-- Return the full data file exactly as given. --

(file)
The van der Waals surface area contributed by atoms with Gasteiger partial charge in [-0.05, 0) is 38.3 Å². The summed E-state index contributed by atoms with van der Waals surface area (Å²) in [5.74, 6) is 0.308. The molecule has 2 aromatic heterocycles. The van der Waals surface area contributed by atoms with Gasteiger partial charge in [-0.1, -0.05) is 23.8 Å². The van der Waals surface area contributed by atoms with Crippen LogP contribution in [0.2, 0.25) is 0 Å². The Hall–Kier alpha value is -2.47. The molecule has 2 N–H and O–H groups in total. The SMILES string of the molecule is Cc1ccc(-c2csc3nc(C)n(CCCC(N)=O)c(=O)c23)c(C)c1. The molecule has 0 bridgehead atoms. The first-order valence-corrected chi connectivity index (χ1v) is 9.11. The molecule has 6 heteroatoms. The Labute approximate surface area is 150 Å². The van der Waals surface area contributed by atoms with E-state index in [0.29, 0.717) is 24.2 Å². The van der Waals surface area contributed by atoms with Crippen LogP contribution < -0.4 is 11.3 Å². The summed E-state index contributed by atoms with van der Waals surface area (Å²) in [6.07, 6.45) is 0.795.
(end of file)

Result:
The van der Waals surface area contributed by atoms with Gasteiger partial charge in [-0.05, 0) is 38.3 Å². The summed E-state index contributed by atoms with van der Waals surface area (Å²) in [5.74, 6) is 0.308. The molecule has 2 aromatic heterocycles. The van der Waals surface area contributed by atoms with Gasteiger partial charge in [-0.1, -0.05) is 23.8 Å². The van der Waals surface area contributed by atoms with Crippen LogP contribution in [0.2, 0.25) is 0 Å². The Hall–Kier alpha value is -2.47. The molecule has 2 N–H and O–H groups in total. The SMILES string of the molecule is Cc1ccc(-c2csc3nc(C)n(CCCC(N)=O)c(=O)c23)c(C)c1. The molecule has 0 bridgehead atoms. The first-order valence-corrected chi connectivity index (χ1v) is 9.11. The molecule has 6 heteroatoms. The Labute approximate surface area is 150 Å². The van der Waals surface area contributed by atoms with E-state index in [0.29, 0.717) is 24.2 Å². The van der Waals surface area contributed by atoms with Crippen LogP contribution < -0.4 is 11.3 Å². The summed E-state index contributed by atoms with van der Waals surface area (Å²) in [6.07, 6.45) is 0.795.